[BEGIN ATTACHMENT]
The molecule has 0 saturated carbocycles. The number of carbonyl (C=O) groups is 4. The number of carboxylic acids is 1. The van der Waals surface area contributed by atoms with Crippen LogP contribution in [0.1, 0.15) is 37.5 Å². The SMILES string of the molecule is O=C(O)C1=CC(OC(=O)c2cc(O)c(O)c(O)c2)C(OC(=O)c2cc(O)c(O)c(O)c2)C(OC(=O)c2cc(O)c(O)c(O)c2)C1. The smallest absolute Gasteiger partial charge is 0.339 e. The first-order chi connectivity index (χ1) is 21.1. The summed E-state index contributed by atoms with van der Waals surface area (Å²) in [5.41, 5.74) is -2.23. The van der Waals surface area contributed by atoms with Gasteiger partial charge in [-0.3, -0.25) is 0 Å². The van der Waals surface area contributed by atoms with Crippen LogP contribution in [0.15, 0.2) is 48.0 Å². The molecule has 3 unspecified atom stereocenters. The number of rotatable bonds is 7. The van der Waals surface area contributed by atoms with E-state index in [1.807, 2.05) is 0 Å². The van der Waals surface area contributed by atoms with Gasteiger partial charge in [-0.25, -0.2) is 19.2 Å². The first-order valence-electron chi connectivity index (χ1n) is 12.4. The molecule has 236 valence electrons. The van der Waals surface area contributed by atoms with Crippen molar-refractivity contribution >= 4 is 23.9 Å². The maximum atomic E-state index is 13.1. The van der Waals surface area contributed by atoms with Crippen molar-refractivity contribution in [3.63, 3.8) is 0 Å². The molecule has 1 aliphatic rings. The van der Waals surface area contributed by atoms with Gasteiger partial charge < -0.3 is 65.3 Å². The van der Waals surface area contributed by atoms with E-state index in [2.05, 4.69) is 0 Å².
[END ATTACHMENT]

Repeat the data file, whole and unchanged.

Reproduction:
The molecule has 0 saturated carbocycles. The number of carbonyl (C=O) groups is 4. The number of carboxylic acids is 1. The van der Waals surface area contributed by atoms with Crippen LogP contribution in [0.1, 0.15) is 37.5 Å². The SMILES string of the molecule is O=C(O)C1=CC(OC(=O)c2cc(O)c(O)c(O)c2)C(OC(=O)c2cc(O)c(O)c(O)c2)C(OC(=O)c2cc(O)c(O)c(O)c2)C1. The smallest absolute Gasteiger partial charge is 0.339 e. The first-order chi connectivity index (χ1) is 21.1. The summed E-state index contributed by atoms with van der Waals surface area (Å²) in [5.41, 5.74) is -2.23. The van der Waals surface area contributed by atoms with Gasteiger partial charge in [-0.3, -0.25) is 0 Å². The van der Waals surface area contributed by atoms with Crippen LogP contribution in [0.15, 0.2) is 48.0 Å². The molecule has 3 unspecified atom stereocenters. The number of rotatable bonds is 7. The van der Waals surface area contributed by atoms with E-state index in [1.807, 2.05) is 0 Å². The van der Waals surface area contributed by atoms with Gasteiger partial charge in [-0.25, -0.2) is 19.2 Å². The first-order valence-electron chi connectivity index (χ1n) is 12.4. The molecule has 236 valence electrons. The van der Waals surface area contributed by atoms with Crippen molar-refractivity contribution >= 4 is 23.9 Å². The maximum atomic E-state index is 13.1. The van der Waals surface area contributed by atoms with Crippen molar-refractivity contribution in [3.63, 3.8) is 0 Å². The molecule has 1 aliphatic rings. The van der Waals surface area contributed by atoms with Gasteiger partial charge < -0.3 is 65.3 Å². The van der Waals surface area contributed by atoms with E-state index in [2.05, 4.69) is 0 Å².